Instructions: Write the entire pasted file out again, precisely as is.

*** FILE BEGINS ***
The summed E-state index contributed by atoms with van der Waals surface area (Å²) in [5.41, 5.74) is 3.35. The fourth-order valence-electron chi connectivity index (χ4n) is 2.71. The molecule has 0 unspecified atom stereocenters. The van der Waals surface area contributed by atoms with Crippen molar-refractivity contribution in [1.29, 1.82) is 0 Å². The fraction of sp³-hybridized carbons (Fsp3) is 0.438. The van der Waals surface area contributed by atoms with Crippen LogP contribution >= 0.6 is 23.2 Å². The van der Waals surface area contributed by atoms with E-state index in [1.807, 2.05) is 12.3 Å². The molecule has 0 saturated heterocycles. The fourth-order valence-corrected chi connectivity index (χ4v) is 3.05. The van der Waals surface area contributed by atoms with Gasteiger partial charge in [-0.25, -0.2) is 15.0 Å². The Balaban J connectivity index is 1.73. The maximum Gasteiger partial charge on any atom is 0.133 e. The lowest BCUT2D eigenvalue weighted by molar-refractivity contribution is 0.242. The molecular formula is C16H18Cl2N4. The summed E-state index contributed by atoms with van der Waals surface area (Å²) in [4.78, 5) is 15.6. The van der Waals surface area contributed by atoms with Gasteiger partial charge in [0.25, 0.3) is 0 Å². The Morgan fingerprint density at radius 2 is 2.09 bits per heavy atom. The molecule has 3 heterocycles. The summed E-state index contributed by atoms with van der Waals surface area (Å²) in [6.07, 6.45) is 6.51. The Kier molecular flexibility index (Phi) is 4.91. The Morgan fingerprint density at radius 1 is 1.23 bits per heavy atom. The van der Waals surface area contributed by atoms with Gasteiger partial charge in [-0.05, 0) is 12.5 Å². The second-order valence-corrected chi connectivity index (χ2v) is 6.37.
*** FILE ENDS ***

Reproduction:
The summed E-state index contributed by atoms with van der Waals surface area (Å²) in [5.41, 5.74) is 3.35. The fourth-order valence-electron chi connectivity index (χ4n) is 2.71. The molecule has 0 unspecified atom stereocenters. The van der Waals surface area contributed by atoms with Crippen molar-refractivity contribution in [1.29, 1.82) is 0 Å². The fraction of sp³-hybridized carbons (Fsp3) is 0.438. The van der Waals surface area contributed by atoms with Crippen LogP contribution >= 0.6 is 23.2 Å². The van der Waals surface area contributed by atoms with E-state index in [1.807, 2.05) is 12.3 Å². The molecule has 0 saturated heterocycles. The fourth-order valence-corrected chi connectivity index (χ4v) is 3.05. The van der Waals surface area contributed by atoms with Gasteiger partial charge in [-0.25, -0.2) is 15.0 Å². The Balaban J connectivity index is 1.73. The maximum Gasteiger partial charge on any atom is 0.133 e. The lowest BCUT2D eigenvalue weighted by molar-refractivity contribution is 0.242. The molecular formula is C16H18Cl2N4. The summed E-state index contributed by atoms with van der Waals surface area (Å²) in [4.78, 5) is 15.6. The van der Waals surface area contributed by atoms with Gasteiger partial charge in [0.25, 0.3) is 0 Å². The Morgan fingerprint density at radius 2 is 2.09 bits per heavy atom. The molecule has 3 heterocycles. The summed E-state index contributed by atoms with van der Waals surface area (Å²) in [6.07, 6.45) is 6.51. The Kier molecular flexibility index (Phi) is 4.91. The Morgan fingerprint density at radius 1 is 1.23 bits per heavy atom. The van der Waals surface area contributed by atoms with Gasteiger partial charge in [-0.05, 0) is 12.5 Å². The second-order valence-corrected chi connectivity index (χ2v) is 6.37.